The ongoing recall of airbags made by Takata has now reached over 53,000,000 cars worldwide. It is now the largest ever recall for the auto industry. Interesting, the faulty airbags were claimed to have been made in only one factory (in Mexico) yet when you think about a car having between 1 and 10 airbags each, that would mean that one factory would have to have produced potentially 300 million airbags. There is a reason why companies like Takata have factories on different continents – to share the workload and get the product to the closest customer quickly.
Many hands are not making light work of the investigation. Apart from a US Government department – the National Highway Traffic Safety Administration (NHTSA), Honda and Toyota have their own internal investigations going, Takata has employed the Germany based Fraunhofer Institute and many of the other affected manufacturers have contracted Orbital ATK to figure out what can be done to fix the problem.
This recall now suggests that the faulty components were used in several factories and that they need to research how to replace certain chemical components to ensure that they do not degrade – which was one of the original discussion points of the recall. The early research into the problem suggested that moisture was working its way into the airbag inflators and reacting with the degrading chemicals causing the airbag to have a higher explosion during an accident. The airbags were not being triggered without an impact starting the process. The investigators originally concentrated on the hot and humid conditions that the cars were operating in. Now this seems to have been expanded to other damp environments (northern US or Europe for example).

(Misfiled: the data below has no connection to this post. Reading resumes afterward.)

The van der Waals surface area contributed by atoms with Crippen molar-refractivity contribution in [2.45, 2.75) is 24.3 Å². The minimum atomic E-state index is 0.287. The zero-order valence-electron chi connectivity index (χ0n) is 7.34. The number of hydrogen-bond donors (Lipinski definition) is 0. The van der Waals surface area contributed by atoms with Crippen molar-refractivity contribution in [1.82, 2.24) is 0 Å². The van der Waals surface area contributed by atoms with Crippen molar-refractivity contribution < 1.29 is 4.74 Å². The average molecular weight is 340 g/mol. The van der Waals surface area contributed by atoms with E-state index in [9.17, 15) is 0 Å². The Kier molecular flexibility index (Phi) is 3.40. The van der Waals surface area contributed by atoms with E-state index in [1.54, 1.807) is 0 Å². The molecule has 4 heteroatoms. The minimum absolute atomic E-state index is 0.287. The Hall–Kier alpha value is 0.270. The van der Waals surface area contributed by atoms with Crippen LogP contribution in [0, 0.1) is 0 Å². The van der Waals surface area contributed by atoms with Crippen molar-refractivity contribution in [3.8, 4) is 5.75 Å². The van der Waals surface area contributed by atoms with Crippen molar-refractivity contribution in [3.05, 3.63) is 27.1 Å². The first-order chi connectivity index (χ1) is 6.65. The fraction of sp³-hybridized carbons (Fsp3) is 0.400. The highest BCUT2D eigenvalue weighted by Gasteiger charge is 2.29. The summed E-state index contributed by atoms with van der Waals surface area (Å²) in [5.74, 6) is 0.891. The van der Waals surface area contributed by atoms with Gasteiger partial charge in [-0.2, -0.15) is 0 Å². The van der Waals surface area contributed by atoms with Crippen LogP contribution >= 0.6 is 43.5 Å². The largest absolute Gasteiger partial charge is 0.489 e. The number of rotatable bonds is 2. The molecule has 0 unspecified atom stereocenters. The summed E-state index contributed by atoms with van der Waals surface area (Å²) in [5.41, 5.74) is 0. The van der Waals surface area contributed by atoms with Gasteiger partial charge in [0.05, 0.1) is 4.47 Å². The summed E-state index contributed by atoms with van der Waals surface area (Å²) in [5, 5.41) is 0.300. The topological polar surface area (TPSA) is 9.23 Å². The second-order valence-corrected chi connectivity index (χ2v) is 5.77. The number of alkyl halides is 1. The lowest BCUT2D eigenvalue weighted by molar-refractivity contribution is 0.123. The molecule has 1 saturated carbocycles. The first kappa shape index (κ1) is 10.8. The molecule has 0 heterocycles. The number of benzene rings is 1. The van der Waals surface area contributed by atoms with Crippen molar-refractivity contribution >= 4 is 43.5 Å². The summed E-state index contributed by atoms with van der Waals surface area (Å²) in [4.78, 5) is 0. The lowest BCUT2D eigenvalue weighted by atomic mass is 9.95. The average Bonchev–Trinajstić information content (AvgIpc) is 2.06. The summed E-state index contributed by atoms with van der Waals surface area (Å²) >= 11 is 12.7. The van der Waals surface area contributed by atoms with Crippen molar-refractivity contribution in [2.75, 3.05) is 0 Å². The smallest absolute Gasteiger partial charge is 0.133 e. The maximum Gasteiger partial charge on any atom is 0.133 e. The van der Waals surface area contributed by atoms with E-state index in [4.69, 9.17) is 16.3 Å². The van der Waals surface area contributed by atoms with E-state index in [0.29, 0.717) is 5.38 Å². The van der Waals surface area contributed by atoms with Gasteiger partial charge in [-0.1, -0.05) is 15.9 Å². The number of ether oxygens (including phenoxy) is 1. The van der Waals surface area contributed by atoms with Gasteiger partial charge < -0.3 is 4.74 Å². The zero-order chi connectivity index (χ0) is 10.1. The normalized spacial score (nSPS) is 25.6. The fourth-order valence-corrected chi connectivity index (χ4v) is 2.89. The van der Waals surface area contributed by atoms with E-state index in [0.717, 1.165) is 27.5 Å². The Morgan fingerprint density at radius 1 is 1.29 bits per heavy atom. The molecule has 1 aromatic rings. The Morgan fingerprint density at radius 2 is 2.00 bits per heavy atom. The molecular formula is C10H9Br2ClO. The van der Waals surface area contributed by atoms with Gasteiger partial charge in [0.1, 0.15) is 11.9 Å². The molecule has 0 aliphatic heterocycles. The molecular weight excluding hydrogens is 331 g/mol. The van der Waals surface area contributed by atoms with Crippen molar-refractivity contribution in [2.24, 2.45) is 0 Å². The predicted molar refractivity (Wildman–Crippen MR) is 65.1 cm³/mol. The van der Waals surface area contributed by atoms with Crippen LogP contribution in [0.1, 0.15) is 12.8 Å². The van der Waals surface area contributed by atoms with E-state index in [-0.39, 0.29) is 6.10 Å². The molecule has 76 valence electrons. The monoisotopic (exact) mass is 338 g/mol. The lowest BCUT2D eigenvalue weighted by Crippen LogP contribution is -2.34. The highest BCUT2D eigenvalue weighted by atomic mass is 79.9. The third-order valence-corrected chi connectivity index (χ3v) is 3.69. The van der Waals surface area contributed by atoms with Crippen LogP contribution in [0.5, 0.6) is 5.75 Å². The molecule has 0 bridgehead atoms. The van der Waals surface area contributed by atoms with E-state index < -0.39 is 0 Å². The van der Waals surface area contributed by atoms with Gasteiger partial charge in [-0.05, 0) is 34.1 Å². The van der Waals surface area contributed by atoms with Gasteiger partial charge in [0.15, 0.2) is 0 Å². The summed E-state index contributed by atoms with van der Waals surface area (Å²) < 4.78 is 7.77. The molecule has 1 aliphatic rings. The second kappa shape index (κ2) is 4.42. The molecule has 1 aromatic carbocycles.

We might now be at a stage where an airbag becomes a consumable item like brake fluid or clutch plates meaning that they have to be replaced at regular intervals and they do not last the life of the vehicle.
The question no one seems to be asking is what do the other airbag manufacturers use for the explosive components? Are they the same as Takata or different? If they are different then why cannot Takata use those ingredients? If they are the same, do they suffer the same level of degradation that causes the recall problem? There are 4 other manufacturers: Diacel, Nippon Kayaku, TRW and Autoliv who will benefit from Takata’s problems – will they also be subject to scrutiny?
The car manufacturers now affected are primarily Japanese: Honda, Toyota, Nissan, Mazda, Mitsubishi, Daihatsu and Subaru with the Big Three also included: GM, Ford and Chrysler. From Europe it includes BMW and Daimler Trucks.
The costs for the clean up for Takata were originally estimated to be about US$1.6 billion, now estimates are growing to nearer US$5 billion, wiping out profits and this is causing the share price to become volatile as investors consider their positions.
It has also been estimated that the cost to replace an airbag is between US$100 and US$150 per bag – now consider that high end vehicles have up to 10 each and the cost becomes huge. To date those costs have been borne by both the vehicle manufacturer and Takata. Now after the recall was expanded, Takata is likely to have to cover the costs on their own because why would a manufacturer continue to pay when it was not their product that failed? Today Takata has the money to do this, however, they will still need to sell new product to keep the cash flowing. This is certainly going to affect their research into other safety devices and technology, giving their rivals a head start with the adoption of new products and it can be a sure bet that Takata’s reputation has been hit again – see my earlier posts on this issue starting from December last year: